One of the objections to single payer healthcare (socialized medicine, government medicine, take your pick) is the shortage of doctors and how much we have to pay them because of that shortage. And, of course, “how are we going to pick up the slack of all those people wanting to see the doctor?”
I guess the big thing the people using this are implying is, “Sure, we could increase the numbers. But the quality would drop.”
OK, let’s bring just a hint of fact to this. The doctor shortage is artificially imposed. Not by a qualitative standard but by a quantitative one. The number of MD candidates accepted by the schools that can graduate these hasn’t changed in over 20 years. And the graduation rates have also remained remarkably constant, at 16,000 +/- 500 MDs granted every year. For over 20 years. By the way, the number of applications has increased steadily — there were almost twice as many applicants in 2004 as there were in 1987.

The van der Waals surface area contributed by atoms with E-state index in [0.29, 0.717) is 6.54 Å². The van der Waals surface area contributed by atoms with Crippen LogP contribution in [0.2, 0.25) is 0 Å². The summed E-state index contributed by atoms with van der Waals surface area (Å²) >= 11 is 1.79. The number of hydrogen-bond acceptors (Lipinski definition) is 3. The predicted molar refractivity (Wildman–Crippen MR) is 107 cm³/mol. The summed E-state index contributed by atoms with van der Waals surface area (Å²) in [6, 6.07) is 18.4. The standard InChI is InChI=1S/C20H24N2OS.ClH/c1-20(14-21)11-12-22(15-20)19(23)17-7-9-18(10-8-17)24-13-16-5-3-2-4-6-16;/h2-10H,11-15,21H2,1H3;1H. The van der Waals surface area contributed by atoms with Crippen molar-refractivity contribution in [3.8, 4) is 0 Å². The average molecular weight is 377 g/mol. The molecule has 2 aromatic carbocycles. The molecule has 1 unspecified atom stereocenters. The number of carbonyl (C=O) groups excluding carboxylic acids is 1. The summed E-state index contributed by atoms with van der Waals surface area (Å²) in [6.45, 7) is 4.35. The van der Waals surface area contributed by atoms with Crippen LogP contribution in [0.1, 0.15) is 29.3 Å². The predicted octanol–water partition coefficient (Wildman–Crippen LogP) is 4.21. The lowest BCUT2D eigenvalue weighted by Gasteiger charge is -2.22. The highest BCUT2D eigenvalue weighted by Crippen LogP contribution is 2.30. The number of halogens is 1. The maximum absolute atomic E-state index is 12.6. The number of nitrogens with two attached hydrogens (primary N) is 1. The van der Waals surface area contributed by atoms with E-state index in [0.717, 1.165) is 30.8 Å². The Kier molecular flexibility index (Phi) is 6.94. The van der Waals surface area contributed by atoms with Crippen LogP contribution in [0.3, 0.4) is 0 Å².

I do not believe we could double the number of doctors we produce in a handful of years — expanding programs is difficult. But NO expansion? Bah.
The shortage is artificial. And we can fix it inside our nation, or we can continue to bring in doctors trained in other nations — which also rather undercuts the argument that “ours are better.” No, ours cost more to train, and the students willingly pay that because the shortage keeps the return high enough to pay off that cost. Or so it looks from an analysis of production numbers and malpractice statistics.